Upper Valley library overdoses show heroin hasn’t gone away

  • Lebanon Police Officer Jeremy Perkins and his dog Blesk search the area outside the Kilton Library last month after a man in medical distress was administered Narcan on the Main Street sidewalk in West Lebanon. It was the third apparent drug overdose in recent weeks near the library, according to librarian Amber Coughlin. James M. Patterson / Valley News

Valley News
Published: 8/10/2021 4:42:51 PM

WEST LEBANON — After a series of heroin overdoses outside Kilton Public Library last month, library officials and patrons are desperate for solutions.

“It’s been brutal,” said Kilton Library Director Sean Fleming in an interview last week.

Fleming said the library’s facilities committee is planning a meeting Friday during which members will discuss putting security cameras outside the front entrance of the library at 80 Main St., near the bus station, where many of the overdoses have occurred.

He said the camera feed could go directly to the Lebanon Police station in hopes that, if someone is suffering from an overdose at night or when no one is around, police may be able to see it and respond to help.

“It could possibly save some lives,” he said.

The meeting was spurred by three overdoses outside the library in the span of a little over a week in late July, according to Lebanon Police Chief Phil Roberts. He said all three of the overdose cases were men. One overdose was fatal and two other victims were revived.

The rash of overdoses in such a short period of time is unusual for that area, Roberts said, adding that police are investigating whether they are all connected to the same batch of heroin.

“Our fear is, and the evidence suggests, that there is a bad batch” of drugs, he said.

Regardless of whether the overdoses are connected, the incidents are signs of the ongoing problem of heroin use in the Upper Valley.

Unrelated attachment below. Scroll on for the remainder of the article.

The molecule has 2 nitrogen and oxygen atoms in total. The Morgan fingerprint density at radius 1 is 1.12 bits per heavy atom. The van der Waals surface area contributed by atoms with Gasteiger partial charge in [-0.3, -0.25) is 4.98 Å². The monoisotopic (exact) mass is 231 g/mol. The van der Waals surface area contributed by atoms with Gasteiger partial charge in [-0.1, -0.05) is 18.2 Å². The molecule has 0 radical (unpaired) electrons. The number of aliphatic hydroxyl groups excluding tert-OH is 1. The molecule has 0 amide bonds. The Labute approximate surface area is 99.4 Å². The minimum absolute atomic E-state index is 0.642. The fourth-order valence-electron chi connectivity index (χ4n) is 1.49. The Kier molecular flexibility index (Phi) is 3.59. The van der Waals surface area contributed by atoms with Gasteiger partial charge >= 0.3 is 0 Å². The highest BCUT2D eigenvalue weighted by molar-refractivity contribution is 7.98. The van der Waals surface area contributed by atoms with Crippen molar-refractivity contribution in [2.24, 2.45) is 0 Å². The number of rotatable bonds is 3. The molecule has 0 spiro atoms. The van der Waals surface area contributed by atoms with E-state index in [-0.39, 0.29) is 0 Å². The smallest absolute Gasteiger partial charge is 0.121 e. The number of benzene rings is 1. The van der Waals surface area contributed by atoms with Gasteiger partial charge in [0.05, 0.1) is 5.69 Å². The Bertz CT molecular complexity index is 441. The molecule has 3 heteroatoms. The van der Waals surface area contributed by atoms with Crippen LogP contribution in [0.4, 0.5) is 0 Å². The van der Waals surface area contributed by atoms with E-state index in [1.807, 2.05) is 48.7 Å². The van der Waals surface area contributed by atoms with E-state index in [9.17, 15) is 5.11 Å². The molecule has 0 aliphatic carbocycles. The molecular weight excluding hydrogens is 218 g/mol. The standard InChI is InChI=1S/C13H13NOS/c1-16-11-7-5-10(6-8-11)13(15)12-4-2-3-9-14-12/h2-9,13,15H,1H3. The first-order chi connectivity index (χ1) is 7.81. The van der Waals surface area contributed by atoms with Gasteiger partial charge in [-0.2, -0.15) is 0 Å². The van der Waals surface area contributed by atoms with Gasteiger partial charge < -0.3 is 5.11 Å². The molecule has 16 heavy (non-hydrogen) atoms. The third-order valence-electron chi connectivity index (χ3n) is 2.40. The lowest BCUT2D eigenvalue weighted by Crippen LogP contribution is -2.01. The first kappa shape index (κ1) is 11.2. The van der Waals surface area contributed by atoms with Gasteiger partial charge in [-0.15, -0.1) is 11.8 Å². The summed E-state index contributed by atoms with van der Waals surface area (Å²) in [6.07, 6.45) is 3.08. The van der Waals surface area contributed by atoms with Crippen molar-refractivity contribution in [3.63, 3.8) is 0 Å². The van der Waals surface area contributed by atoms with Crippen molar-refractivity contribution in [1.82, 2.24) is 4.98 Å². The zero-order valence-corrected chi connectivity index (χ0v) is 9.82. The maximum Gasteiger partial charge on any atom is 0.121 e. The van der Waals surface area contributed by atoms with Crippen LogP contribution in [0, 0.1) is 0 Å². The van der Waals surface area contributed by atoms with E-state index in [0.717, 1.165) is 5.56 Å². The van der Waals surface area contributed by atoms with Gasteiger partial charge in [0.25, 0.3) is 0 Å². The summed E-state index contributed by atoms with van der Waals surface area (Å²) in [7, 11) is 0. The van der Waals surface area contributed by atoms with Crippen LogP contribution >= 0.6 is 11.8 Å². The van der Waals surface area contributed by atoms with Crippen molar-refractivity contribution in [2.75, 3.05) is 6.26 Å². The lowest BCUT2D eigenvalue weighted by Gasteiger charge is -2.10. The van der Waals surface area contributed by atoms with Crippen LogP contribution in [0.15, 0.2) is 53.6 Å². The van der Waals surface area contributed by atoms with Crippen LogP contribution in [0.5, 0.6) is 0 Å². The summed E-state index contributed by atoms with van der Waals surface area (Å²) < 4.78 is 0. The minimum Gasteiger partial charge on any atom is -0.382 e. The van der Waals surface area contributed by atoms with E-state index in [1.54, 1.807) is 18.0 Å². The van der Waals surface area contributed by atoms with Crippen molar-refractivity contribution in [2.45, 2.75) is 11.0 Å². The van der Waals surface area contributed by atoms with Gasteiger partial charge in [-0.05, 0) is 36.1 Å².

The effects have been especially apparent in recent years, particularly along the corridor of Main Street in West Lebanon. Roberts said it’s become increasingly common for people to find needles and other drug paraphernalia in the area, or to see people using drugs.

Much of the activity happens near the Advance Transit bus stop in front of the library, partly because the area is a “central hub” with stores, transportation and other services nearby, Roberts said.

Advance Transit bus driver Horace Hood, who waited outside the library to pick up riders Tuesday, said he has seen an increase in drug use in the area in recent years.

“We bring people to the methadone clinic” in West Lebanon, Hood said. “And we see more people now. It’s gotten worse over the years.”

Fleming said the library can be a draw for people who are suffering from addiction, because employees don’t turn people away.

“The library is free and open and welcoming,” he said. “When you have that environment, people enter the grounds.”

However, as the problem of opioid addiction grows, library officials have had to adapt.

Last spring, an employee at Dartmouth-Hitchcock Medical Center reached out to the library about equipping staff members with naloxone, an opioid overdose antidote often carried by first responders. Many know it by the brand name Narcan.

Fleming said that the library has been equipped with the antidote since April 2020 and that one member of the staff is trained in using it.

Police have also adapted their response: Roberts said he has increased foot patrols in the area, with officers conducting five or six patrols down Main Street per shift. However, he said, there are limits on what police can accomplish.